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Principles of Evidence in International Criminal Justice provides an overview of the procedure and practice concerning the admission and evaluation of evidence before the international criminal tribunals.
The book is both descriptive and critical and its emphasis is on day-to-day practice, drawing on the experience of the Yugoslavia, Rwanda and Sierra Leone Tribunals. This book is an attempt to define and explain the core principles and rules that have developed at those ad hoc Tribunals; the rationale and origin of those rules; and to assess the suitability of those rules in the particular context of the International Criminal Court which is still at its early stages.
The ICC differs in structure from the ad hoc Tribunals and approaches the legal issues it has to resolve differently from its predecessors. The ICC is however confronted with many of the same questions. The book examines the differences between the ad hoc Tribunals and the ICC and seeks to offer insights as to how and in which circumstances the principles established over years of practice at the ICTY, ICTR and SCSL may serve as guidance to the ICC practitioners of today and the future.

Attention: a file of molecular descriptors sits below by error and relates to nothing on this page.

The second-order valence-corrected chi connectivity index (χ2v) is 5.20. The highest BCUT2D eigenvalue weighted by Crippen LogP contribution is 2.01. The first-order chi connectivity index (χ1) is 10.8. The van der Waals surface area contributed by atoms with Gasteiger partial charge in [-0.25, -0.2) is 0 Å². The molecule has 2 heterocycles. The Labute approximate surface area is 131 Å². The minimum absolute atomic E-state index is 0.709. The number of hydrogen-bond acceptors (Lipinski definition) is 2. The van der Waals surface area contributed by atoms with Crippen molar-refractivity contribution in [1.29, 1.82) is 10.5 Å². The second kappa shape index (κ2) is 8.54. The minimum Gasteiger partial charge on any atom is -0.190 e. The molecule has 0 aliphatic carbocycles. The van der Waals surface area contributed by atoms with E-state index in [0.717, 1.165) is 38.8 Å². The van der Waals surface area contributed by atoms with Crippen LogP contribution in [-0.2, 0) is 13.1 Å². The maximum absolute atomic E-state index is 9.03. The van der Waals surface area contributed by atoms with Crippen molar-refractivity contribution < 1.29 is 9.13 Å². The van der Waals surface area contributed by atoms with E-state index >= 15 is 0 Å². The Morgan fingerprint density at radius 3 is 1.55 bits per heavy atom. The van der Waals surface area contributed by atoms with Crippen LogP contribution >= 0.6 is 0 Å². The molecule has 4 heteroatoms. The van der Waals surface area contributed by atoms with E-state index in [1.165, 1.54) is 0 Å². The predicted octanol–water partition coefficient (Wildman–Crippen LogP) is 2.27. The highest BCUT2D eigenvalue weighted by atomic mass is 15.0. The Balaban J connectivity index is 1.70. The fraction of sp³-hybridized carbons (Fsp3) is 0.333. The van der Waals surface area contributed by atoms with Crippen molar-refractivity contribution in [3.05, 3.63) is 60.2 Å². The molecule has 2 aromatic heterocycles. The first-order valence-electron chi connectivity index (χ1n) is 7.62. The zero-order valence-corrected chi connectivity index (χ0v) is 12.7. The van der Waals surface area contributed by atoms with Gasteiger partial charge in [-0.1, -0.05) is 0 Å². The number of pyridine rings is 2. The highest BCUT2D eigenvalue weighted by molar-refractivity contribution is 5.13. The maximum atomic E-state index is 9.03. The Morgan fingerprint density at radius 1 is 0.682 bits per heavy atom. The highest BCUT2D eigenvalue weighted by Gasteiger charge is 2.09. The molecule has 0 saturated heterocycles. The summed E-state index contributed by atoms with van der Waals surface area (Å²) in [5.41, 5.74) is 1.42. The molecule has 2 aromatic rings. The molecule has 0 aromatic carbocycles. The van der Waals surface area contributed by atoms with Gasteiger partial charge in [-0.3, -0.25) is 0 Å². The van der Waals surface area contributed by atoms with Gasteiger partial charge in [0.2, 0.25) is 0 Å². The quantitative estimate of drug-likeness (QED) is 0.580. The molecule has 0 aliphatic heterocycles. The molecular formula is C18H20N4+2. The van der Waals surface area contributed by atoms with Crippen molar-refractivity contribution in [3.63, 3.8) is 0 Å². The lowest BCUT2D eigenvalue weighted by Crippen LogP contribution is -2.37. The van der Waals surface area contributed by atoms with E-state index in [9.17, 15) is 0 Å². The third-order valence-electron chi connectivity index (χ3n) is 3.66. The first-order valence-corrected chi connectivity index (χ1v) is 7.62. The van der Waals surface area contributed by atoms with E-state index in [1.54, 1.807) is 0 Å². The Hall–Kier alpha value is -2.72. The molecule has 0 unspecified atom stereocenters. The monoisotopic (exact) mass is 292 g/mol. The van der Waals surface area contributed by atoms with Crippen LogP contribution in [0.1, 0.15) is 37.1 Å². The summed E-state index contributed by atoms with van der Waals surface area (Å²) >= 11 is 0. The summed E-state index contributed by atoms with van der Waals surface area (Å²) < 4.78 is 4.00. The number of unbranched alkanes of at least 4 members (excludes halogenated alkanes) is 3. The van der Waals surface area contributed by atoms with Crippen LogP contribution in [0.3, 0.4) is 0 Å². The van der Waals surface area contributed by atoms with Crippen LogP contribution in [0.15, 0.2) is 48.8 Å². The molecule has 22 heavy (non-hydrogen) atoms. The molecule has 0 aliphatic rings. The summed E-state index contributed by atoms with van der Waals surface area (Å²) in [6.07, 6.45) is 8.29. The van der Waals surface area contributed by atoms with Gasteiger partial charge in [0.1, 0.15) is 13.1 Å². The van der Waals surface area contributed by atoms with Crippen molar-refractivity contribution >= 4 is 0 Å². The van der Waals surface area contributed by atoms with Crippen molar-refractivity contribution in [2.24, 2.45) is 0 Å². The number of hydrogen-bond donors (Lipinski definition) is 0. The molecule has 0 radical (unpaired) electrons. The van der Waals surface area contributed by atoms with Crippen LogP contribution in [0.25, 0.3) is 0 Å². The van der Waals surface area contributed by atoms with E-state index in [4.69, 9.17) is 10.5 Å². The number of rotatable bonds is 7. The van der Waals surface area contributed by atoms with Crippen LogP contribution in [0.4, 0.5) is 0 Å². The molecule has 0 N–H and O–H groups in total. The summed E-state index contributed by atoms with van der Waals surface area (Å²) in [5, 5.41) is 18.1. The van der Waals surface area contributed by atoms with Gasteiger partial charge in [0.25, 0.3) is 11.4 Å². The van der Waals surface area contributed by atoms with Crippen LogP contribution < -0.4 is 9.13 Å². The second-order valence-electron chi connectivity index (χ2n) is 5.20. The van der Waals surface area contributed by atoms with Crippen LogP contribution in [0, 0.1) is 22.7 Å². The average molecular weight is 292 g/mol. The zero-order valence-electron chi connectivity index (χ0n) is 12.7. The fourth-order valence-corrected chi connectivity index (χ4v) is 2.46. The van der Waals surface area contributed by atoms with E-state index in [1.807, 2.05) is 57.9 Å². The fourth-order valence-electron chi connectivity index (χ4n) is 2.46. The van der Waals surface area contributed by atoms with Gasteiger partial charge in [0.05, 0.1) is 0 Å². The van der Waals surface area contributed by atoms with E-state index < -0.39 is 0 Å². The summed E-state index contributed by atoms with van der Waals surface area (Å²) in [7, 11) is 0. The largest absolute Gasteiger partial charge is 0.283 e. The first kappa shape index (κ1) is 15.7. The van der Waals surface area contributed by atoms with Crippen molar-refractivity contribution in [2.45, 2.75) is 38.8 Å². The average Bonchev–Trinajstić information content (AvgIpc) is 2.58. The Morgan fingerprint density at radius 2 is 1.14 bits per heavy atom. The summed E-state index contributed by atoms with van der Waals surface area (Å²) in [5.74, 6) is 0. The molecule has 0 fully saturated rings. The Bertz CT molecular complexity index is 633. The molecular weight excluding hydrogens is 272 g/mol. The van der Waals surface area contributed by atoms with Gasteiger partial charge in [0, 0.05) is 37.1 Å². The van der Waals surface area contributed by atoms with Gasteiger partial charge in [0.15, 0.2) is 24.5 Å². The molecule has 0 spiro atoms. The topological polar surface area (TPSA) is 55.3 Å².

The contributors represent a cross-section of the practising international criminal bar, drawn from the ranks of the Bench, the Prosecution and the Defence and bringing with them different legal domestic cultures. Their mixed background underlines the recurring theme in this book which is the manner in which a legal culture has gradually taken shape in the international Tribunals, drawing on the various traditions and experiences of its participants.